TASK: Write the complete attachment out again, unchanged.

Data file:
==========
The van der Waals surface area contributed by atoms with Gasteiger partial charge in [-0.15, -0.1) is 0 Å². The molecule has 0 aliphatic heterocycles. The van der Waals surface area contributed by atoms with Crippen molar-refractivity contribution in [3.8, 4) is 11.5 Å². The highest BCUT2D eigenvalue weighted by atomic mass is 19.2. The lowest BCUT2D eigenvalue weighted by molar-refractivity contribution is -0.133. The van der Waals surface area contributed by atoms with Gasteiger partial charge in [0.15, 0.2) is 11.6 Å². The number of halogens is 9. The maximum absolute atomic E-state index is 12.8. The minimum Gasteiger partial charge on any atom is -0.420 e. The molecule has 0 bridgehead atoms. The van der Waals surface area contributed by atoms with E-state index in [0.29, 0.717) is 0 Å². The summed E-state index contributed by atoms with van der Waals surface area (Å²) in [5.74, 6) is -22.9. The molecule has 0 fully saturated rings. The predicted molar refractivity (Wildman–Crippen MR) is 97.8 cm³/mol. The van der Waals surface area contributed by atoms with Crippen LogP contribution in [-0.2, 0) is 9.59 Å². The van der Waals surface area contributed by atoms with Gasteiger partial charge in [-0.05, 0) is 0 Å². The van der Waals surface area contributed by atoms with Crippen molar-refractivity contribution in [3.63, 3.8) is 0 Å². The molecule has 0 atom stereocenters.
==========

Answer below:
The van der Waals surface area contributed by atoms with Gasteiger partial charge in [-0.15, -0.1) is 0 Å². The molecule has 0 aliphatic heterocycles. The van der Waals surface area contributed by atoms with Crippen molar-refractivity contribution in [3.8, 4) is 11.5 Å². The highest BCUT2D eigenvalue weighted by atomic mass is 19.2. The lowest BCUT2D eigenvalue weighted by molar-refractivity contribution is -0.133. The van der Waals surface area contributed by atoms with Gasteiger partial charge in [0.15, 0.2) is 11.6 Å². The number of halogens is 9. The maximum absolute atomic E-state index is 12.8. The minimum Gasteiger partial charge on any atom is -0.420 e. The molecule has 0 bridgehead atoms. The van der Waals surface area contributed by atoms with E-state index in [0.29, 0.717) is 0 Å². The summed E-state index contributed by atoms with van der Waals surface area (Å²) in [5.74, 6) is -22.9. The molecule has 0 fully saturated rings. The predicted molar refractivity (Wildman–Crippen MR) is 97.8 cm³/mol. The van der Waals surface area contributed by atoms with Crippen LogP contribution in [-0.2, 0) is 9.59 Å². The van der Waals surface area contributed by atoms with Gasteiger partial charge in [-0.05, 0) is 0 Å². The van der Waals surface area contributed by atoms with Crippen molar-refractivity contribution in [3.63, 3.8) is 0 Å². The molecule has 0 atom stereocenters.